8. Advocate

    Advocate Senior Member

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    Hi Eric,

    I'm glad you noticed those details, and posted sources.
  9. consuegra

    consuegra

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    Dr. Byron Hyde

    I have heard Dr. Byron Hyde speak several times. His talks are always sobering as he paints a constricted and very difficult picture of this complex illness. The information that he presents regarding the brain and thyroid and other matters are a bit jolting. Certainly Hyde thinks different than the rest. He is worried about other things going on, and I am too. By chance I encountered him in the men's room at the 2007 conference in Ft. Lauderdale. He was a bit bent out of shape, expressing to me, a stranger, his exasperation with the conference and the clueless nature of many of the participants. He rattled off that CFS/ME patients were impossible to sort out as they had twenty different diseases. He said that he could only help 15% of his patients and was powerless to help the others. He was clearly upset and I suspect feeling isolated. While I understood what he was saying, I took the time to point out to him that maybe he was talking to the wrong person, that I was a Patient Advocate for my daughter and that I didn't find this information particularly useful to me. It is obvious to me that Dr. Hyde makes great efforts to understand this complex disease. I imagine that he is suspicious of a single cause or of a potential cause that has been seemingly embraced so quickly.

    Chris

    http://cfspatientadvocate.blogspot.com
  10. Marylib

    Marylib Senior Member

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    Dr. Hyde and ME

    Yes, what I have gleaned is the Dr Hyde is talking about a very specific group of patients. And the internet group called "Hummingbird's Guide to ME" are all people who have been diagnosed by him? Or who have been burned (like we all have) by the invention of "CFS," and identify only with ME, as defined by the WHO?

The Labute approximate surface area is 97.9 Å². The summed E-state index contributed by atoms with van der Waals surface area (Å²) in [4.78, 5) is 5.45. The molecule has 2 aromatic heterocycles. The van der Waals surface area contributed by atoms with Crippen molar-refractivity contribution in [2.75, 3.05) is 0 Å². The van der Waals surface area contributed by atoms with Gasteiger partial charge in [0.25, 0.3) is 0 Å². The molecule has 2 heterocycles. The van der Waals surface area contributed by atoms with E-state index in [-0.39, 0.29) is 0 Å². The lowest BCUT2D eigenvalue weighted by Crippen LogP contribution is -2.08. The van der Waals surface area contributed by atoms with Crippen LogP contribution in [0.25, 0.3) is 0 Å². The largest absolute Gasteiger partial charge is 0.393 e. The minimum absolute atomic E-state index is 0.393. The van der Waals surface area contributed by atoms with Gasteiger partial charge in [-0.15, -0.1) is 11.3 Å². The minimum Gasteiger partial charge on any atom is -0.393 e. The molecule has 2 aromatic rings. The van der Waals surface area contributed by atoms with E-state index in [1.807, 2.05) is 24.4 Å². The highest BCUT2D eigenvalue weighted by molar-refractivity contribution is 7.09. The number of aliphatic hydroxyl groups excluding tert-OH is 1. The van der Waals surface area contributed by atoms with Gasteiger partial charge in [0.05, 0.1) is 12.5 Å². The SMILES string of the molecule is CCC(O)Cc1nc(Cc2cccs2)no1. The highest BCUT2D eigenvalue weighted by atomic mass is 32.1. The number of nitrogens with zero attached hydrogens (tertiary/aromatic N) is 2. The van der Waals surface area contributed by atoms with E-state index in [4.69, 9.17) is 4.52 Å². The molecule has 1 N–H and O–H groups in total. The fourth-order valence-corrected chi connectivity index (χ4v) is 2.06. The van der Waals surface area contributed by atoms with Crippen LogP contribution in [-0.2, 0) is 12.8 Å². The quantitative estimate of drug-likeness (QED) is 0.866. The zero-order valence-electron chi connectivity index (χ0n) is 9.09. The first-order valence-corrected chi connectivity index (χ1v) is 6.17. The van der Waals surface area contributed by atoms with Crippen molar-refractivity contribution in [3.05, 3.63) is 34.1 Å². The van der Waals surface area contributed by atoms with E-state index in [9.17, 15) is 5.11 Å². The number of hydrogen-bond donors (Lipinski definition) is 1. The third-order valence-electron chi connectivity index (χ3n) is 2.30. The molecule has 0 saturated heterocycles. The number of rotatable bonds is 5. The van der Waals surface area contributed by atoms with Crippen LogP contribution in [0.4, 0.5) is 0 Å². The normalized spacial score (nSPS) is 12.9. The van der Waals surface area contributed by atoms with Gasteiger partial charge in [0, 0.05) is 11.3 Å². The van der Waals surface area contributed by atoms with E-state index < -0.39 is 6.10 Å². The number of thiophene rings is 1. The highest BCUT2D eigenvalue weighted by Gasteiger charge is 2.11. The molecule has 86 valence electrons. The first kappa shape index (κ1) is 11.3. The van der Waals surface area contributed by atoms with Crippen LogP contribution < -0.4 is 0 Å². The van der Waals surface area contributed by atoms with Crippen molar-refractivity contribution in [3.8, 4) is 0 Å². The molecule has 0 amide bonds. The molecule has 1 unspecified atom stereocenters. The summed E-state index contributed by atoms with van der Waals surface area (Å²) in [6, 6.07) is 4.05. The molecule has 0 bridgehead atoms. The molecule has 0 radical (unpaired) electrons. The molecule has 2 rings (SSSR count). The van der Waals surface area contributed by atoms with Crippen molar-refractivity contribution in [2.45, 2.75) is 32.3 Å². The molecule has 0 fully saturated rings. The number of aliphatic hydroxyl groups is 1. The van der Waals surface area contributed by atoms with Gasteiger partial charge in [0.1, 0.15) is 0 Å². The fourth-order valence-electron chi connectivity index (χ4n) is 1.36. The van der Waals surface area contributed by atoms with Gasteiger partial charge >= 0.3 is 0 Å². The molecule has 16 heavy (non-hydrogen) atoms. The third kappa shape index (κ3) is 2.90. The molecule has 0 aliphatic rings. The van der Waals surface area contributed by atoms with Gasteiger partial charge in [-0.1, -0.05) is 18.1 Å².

I wonder what treatments Hyde has given for ME? I have never been clear on that. Anyone know?
  11. Sing

    Sing Senior Member

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    Dr. Hyde, a frustrated lone scientist?

    I think it would be good if any of us who are articulate with these questions (around the incubation periods, co-infections, etc.) would write to him directly. There is an email listed: info@nightingale.ca

    I wish he'd get invited to a conference or to speak, to bring him into the conversation. He is a resource which shouldn't be given up on.

    When I was in Ottawa, I went by his office just to see it, even though I had decided not to pursue a diagnositic workup and case management with him (too expensive for non-Canadians plus it didn't include most testing and any treatment). It was a one person office with just a secretary--that is it. Loads of records. No frills. When I asked the secretary if she knew of patient groups I could connect with, also if there were any doctors in Ottawa that Dr. Hyde recommends for treatment, she said "No"--gave me no information. My point is that this is a guy who seems to have been going it alone.

    If I can make a psychological guess, sometimes an outsider type gets fascinated with other outsiders, like us, re. medical science. But there comes a time when outsiders need to take some defenses down and join up, to make some progress. That is why I think it could be wise to communicate directly with him too.

    Just my opinion,

    Cecelia
  12. Sing

    Sing Senior Member

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    Reply to Marylib

    As I just wrote, I found out that Dr. Hyde doesn't treat, he only diagnoses, leads the case for at least18 months, and does research.

    The woman who writes A Hummingbird's Guide to ME (one of my favorite sites) is in Australia and never seen Dr. Hyde, last I heard.

    Cecelia
  13. Eric Johnson from I&I

    Eric Johnson from I&I Senior Member

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    I'm not surprised to learn he's in it for something other than the money. His textbook is big and it costs like 30 or forty bucks new. Many textbooks of that size and with such a small audience cost like 200 dollars.